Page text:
I sent back a few observations:
I don’t feel qualified to comment about Boston’s tourism advertisements.Not all of that got into the published article here.
I have noted that the region’s historic sites reflect New England’s old tradition of separatism. The Freedom Trail includes city sites, state sites, federal sites, private non-profit museums, working churches, and a burrito restaurant. Places important in the 1775-76 siege of Boston fall into four separate National Parks (Minute Man, Boston, Boston Harbor Islands, and Longfellow-Washington Nat’l Historic Site) and a multitude of municipal museums and parks. It’s amazing all those organizations work together as well as they do!
I think there’s also a tension between education and entertainment for tourists, students, or anyone else. The new Boston Tea Party Museum seems to take the most entertainment-oriented approach: visitors are constantly moving or watching and hearing a presentation or movie. Contrast that with Old South Meeting House, site of the big tea meetings. There we get to sit in the actual historic space—but of course we’re sitting in wooden pews listening to speeches, and that might just not be as exciting.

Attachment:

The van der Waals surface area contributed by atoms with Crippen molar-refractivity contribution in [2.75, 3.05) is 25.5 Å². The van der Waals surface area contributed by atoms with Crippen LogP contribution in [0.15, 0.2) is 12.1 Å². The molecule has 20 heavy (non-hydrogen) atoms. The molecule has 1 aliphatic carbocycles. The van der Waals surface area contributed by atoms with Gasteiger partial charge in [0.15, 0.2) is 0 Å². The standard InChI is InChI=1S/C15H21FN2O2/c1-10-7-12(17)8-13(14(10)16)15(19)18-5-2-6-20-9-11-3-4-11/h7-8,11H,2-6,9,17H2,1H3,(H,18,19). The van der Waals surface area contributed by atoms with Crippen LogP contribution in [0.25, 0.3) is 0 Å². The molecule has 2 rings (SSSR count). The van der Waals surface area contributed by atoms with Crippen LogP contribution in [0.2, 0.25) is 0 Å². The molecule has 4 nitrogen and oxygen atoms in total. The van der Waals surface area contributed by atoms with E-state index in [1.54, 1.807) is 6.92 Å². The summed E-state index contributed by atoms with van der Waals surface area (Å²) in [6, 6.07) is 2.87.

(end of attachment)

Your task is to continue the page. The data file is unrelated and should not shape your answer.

Serious historians tend to wrinkle our noses at “ghost tours” and other sensationalism. Yet as far back as the late 1700s visitors to Boston were paying to see bodies of British officers killed at Bunker Hill laid out under the Old North Church. So people have always liked sensationalism.
The photo above is from Ben Edwards’s coverage of the 2009 reenactment of Boston’s tea meetings inside the Old South Meeting House at Teach History. This year’s reenactment is coming up on Sunday, 16 December, at 4:00 P.M., and is sponsored by both Old South and the Boston Tea Party Ships and Museum. Tickets are on sale now.